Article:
download a .pdf of the book for free. There are lots of other books that are useful for genealogy. For example The Compendium of History and Biography of North Dakota, or Commemorative Biographical Record of the County of York, Ontario.

In Canada a major source for Ontario is a series of County Atlases published between 1870 and 1880. Your local library may have the local atlas, but otherwise they can be hard to find. Try
The Canadian County Atlas Digital Project. There is also the Library and Archives of Canada which has a significant amount of searchable census data online. There is also Automated Genealogy for the 1851, 1901, 1906, and 1911 Canadian Censuses, including a cross reference tool based on names for 1901 and 1911.
which has maps digitized and a search for names too. If you want
If you are looking for BMD information from England you can use FreeBMD which has transcribed most of the entries. It doesn't give all the information you find on the actual certificate, but it allows you to search them easily, for free. There is also FreeREG, which is transcriptions of baptisms, marriages, and deaths from Parish Registers in England. It is not as large as FreeBMD, but it is growing, and more entries are added on a regular basis.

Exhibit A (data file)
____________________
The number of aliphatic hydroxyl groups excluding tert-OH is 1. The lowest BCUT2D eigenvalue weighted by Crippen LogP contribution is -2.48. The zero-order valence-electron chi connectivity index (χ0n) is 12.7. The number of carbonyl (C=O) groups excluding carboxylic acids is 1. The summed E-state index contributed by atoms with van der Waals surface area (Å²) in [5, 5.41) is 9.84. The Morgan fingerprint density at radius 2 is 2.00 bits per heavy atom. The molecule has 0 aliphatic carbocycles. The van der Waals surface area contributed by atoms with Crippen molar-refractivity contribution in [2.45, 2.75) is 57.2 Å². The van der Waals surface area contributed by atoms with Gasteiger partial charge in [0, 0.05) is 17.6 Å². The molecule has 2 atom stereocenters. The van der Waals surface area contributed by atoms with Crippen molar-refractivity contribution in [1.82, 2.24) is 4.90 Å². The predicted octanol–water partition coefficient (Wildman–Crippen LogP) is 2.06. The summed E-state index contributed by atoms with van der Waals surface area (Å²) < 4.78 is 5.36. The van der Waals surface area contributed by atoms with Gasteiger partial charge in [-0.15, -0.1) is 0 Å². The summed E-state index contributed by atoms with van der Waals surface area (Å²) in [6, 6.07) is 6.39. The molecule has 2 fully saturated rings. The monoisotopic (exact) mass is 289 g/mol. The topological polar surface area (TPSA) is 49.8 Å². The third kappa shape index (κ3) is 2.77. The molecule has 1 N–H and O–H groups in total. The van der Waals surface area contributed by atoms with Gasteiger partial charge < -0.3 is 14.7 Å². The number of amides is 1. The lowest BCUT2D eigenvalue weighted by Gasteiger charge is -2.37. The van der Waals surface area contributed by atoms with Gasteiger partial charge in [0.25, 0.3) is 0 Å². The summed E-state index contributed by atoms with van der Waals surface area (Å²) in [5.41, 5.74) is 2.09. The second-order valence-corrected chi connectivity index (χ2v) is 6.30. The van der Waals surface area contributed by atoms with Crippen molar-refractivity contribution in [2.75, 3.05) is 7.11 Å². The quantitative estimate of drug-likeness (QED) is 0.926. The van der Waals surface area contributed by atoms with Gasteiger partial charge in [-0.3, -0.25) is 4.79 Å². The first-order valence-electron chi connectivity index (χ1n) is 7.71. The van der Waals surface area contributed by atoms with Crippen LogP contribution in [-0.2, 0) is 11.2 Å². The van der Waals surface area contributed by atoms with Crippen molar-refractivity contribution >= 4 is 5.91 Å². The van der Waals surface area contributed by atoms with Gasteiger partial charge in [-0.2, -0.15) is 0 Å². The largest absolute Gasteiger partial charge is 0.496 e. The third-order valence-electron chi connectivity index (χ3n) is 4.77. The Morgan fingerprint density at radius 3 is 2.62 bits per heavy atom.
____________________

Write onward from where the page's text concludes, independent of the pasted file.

Google does not always search inside databases, for example states and provinces that have BMD information online. BMD information from these sources does not show up in your searches. Just remember, the certificates you may order will cost you, but the searches and basic information are free.

There is a lot available for free on the internet, and a little extra digging can save a lot of money. Here are some useful genealogical search tips

  1. Use quotation marks. That gives you an exact match on the name you are looking for, eg "john smith"
  2. Use minus sign to exclude a word or phrase
  3. Misspell names, either phonetically, by common hearing errors, e.g. Alva may become Alvin, Harry may be Harold or Henry, or by mistaken transcription e.g. Halls becomes Hallo, Hales, Kalls, Hollo, etc.
  4. Search for surname/first name not just first name/surname
    1. don't forget to use contractions or middle names too, e.g. saml for samuel.